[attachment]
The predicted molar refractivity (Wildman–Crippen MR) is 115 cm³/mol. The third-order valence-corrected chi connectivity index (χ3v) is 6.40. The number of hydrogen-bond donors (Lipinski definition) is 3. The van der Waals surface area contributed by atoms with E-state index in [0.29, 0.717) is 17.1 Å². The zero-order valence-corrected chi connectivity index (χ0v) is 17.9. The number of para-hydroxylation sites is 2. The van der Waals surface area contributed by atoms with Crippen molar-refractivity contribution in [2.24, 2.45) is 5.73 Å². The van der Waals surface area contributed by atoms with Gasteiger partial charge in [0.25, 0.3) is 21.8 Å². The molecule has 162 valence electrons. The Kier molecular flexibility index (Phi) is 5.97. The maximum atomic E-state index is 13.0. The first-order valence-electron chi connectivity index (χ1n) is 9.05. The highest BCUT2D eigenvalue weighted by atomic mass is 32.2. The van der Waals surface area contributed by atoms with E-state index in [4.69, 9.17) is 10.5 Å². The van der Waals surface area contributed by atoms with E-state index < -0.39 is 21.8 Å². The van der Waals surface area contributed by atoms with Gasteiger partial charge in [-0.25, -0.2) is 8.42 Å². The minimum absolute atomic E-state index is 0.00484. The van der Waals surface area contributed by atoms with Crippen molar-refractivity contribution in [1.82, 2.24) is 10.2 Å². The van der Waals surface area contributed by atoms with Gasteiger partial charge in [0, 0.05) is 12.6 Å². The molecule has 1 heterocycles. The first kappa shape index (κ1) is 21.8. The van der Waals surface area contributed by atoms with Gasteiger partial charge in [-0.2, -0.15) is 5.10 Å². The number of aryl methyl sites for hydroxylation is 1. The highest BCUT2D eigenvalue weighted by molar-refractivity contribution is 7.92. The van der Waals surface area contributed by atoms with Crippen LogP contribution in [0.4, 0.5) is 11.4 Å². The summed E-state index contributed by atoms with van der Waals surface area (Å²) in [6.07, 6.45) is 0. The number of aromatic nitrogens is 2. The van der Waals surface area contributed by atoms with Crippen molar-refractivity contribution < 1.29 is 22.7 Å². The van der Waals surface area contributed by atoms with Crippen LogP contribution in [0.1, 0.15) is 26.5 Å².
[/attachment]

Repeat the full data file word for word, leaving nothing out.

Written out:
The predicted molar refractivity (Wildman–Crippen MR) is 115 cm³/mol. The third-order valence-corrected chi connectivity index (χ3v) is 6.40. The number of hydrogen-bond donors (Lipinski definition) is 3. The van der Waals surface area contributed by atoms with E-state index in [0.29, 0.717) is 17.1 Å². The zero-order valence-corrected chi connectivity index (χ0v) is 17.9. The number of para-hydroxylation sites is 2. The van der Waals surface area contributed by atoms with Crippen molar-refractivity contribution in [2.24, 2.45) is 5.73 Å². The van der Waals surface area contributed by atoms with Gasteiger partial charge in [0.25, 0.3) is 21.8 Å². The molecule has 162 valence electrons. The Kier molecular flexibility index (Phi) is 5.97. The maximum atomic E-state index is 13.0. The first-order valence-electron chi connectivity index (χ1n) is 9.05. The highest BCUT2D eigenvalue weighted by atomic mass is 32.2. The van der Waals surface area contributed by atoms with E-state index in [4.69, 9.17) is 10.5 Å². The van der Waals surface area contributed by atoms with E-state index < -0.39 is 21.8 Å². The van der Waals surface area contributed by atoms with Gasteiger partial charge in [-0.25, -0.2) is 8.42 Å². The minimum absolute atomic E-state index is 0.00484. The van der Waals surface area contributed by atoms with Crippen molar-refractivity contribution in [1.82, 2.24) is 10.2 Å². The van der Waals surface area contributed by atoms with Gasteiger partial charge in [0, 0.05) is 12.6 Å². The molecule has 1 heterocycles. The first kappa shape index (κ1) is 21.8. The van der Waals surface area contributed by atoms with Gasteiger partial charge in [-0.2, -0.15) is 5.10 Å². The number of aryl methyl sites for hydroxylation is 1. The highest BCUT2D eigenvalue weighted by molar-refractivity contribution is 7.92. The van der Waals surface area contributed by atoms with Crippen LogP contribution in [0.4, 0.5) is 11.4 Å². The summed E-state index contributed by atoms with van der Waals surface area (Å²) in [6.07, 6.45) is 0. The number of aromatic nitrogens is 2. The van der Waals surface area contributed by atoms with Crippen molar-refractivity contribution < 1.29 is 22.7 Å². The van der Waals surface area contributed by atoms with Crippen LogP contribution in [0.1, 0.15) is 26.5 Å².